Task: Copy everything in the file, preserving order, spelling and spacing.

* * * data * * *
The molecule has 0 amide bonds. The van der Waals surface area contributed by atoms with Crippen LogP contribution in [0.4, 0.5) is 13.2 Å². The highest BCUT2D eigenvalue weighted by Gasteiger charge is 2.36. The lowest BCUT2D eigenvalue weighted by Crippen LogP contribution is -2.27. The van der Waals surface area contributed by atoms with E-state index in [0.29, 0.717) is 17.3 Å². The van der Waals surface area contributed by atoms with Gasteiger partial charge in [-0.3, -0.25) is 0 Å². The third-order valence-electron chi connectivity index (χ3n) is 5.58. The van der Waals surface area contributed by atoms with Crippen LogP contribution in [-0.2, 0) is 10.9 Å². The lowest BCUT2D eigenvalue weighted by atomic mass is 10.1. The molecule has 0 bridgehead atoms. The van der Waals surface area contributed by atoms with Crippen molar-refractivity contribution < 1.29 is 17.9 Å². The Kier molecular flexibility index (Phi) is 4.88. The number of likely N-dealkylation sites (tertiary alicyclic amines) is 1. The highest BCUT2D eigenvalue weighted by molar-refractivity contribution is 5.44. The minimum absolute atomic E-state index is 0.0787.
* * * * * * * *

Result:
The molecule has 0 amide bonds. The van der Waals surface area contributed by atoms with Crippen LogP contribution in [0.4, 0.5) is 13.2 Å². The highest BCUT2D eigenvalue weighted by Gasteiger charge is 2.36. The lowest BCUT2D eigenvalue weighted by Crippen LogP contribution is -2.27. The van der Waals surface area contributed by atoms with E-state index in [0.29, 0.717) is 17.3 Å². The van der Waals surface area contributed by atoms with Gasteiger partial charge in [-0.3, -0.25) is 0 Å². The third-order valence-electron chi connectivity index (χ3n) is 5.58. The van der Waals surface area contributed by atoms with Crippen LogP contribution in [-0.2, 0) is 10.9 Å². The lowest BCUT2D eigenvalue weighted by atomic mass is 10.1. The molecule has 0 bridgehead atoms. The van der Waals surface area contributed by atoms with Crippen molar-refractivity contribution < 1.29 is 17.9 Å². The Kier molecular flexibility index (Phi) is 4.88. The number of likely N-dealkylation sites (tertiary alicyclic amines) is 1. The highest BCUT2D eigenvalue weighted by molar-refractivity contribution is 5.44. The minimum absolute atomic E-state index is 0.0787.